Please use this identifier to cite or link to this item: https://hdl.handle.net/1959.11/13197
Title: Legal Regulation of Genital 'Normalising' Surgery on Intersex Children
Contributor(s): Kennedy, Aileen  (author)orcid 
Publication Date: 2013
Handle Link: https://hdl.handle.net/1959.11/13197
Abstract: 'Intersex' is an umbrella term used to describe a range of conditions whereby a person may have the biological attributes of both sexes or lack some of the biological attributes considered necessary to be defined as one or the other sex. A percentage of intersex people are born with genitals which are 'ambiguous' - which cannot be clearly assigned as male or female. From the 1950s until the mid 1990s, the medical treatment protocol for intersex which produced ambiguous genitalia was to perform surgery before the child was 2 years old, in order to make the genitals appear more unambiguously male or female. Current treatment protocols continue to recommend genital 'normalising' surgery, though with less enthusiasm and more caution. In 'Marion's Case' in 1993 the High Court established a category of special medical treatment for children which only a court can authorise. Special medical treatment has not been exhaustively defined, but the factors which the court considered significant in 'Marion's Case' were that the procedure was invasive and irreversible; that there was a significant risk of making the wrong decision; and the consequences of a wrong decision would be grave and serious. Family Court-issued guidelines also state that ethically sensitive or disputed procedures should be authorised by a court. This paper will argue that genital normalising surgery on intersex children should not be performed without court authorisation. Since 1993 there have been 4 applications to the Family Court for special medical treatment of intersex children but none of these applications relate to genital normalising surgery. This paper discusses possible reasons for this absence and argues that such surgery has been and may continue to be performed without proper legal authority.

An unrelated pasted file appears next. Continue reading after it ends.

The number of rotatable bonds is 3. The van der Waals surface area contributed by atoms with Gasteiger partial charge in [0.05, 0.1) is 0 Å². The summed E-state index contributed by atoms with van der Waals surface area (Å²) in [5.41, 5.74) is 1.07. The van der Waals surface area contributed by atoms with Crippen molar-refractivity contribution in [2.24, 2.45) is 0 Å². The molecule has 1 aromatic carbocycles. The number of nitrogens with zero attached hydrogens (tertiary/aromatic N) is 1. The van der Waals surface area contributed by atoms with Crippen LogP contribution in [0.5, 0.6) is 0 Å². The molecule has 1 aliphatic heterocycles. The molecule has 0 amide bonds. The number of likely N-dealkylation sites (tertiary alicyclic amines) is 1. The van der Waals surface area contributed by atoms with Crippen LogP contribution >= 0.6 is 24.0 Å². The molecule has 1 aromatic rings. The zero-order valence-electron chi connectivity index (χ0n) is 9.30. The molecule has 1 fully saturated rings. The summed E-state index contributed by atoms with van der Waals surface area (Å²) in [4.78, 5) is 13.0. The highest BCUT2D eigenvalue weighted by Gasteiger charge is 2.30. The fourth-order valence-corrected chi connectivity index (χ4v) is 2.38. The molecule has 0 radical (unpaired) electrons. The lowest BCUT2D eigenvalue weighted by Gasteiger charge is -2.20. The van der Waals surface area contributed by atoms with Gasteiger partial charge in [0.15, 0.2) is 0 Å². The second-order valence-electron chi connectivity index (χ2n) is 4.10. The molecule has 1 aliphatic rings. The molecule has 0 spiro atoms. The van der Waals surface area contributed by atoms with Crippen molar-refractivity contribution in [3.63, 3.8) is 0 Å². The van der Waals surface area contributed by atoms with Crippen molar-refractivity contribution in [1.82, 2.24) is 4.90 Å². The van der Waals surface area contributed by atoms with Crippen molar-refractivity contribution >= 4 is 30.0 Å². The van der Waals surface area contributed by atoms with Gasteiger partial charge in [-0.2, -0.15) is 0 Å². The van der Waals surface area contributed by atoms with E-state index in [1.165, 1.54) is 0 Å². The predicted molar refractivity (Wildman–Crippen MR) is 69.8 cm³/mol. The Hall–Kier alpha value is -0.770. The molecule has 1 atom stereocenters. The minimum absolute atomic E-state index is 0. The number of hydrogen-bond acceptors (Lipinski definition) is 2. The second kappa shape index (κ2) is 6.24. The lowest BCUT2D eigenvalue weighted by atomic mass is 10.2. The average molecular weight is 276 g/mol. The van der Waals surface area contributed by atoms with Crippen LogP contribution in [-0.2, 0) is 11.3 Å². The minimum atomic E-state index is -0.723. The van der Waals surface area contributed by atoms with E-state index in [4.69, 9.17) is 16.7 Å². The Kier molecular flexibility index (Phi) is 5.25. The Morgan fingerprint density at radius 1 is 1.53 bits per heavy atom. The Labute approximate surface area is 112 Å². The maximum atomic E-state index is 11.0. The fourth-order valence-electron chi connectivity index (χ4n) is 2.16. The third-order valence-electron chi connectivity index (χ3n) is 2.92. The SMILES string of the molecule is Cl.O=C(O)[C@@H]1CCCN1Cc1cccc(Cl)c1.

Publication Type: Conference Publication
Conference Details: Australasian Association of Bioethics & Health Law (AABHL) Conference: Pivotal Moments/Future Horizons - Continuity and Change in Australasian Bioethics, Sydney, Australia, 11th - 14th July, 2013
Source of Publication: Australasian Association of Bioethics & Health Law Conference Program
Publisher: Conference Design Pty Ltd
Place of Publication: Hobart, Australia
Field of Research (FOR): 180199 Law not elsewhere classified
Socio-Economic Objective (SEO): 940499 Justice and the Law not elsewhere classified
HERDC Category Description: E3 Extract of Scholarly Conference Publication
Other Links: http://www.conferencedesign.com.au/aabhl2013/program.html
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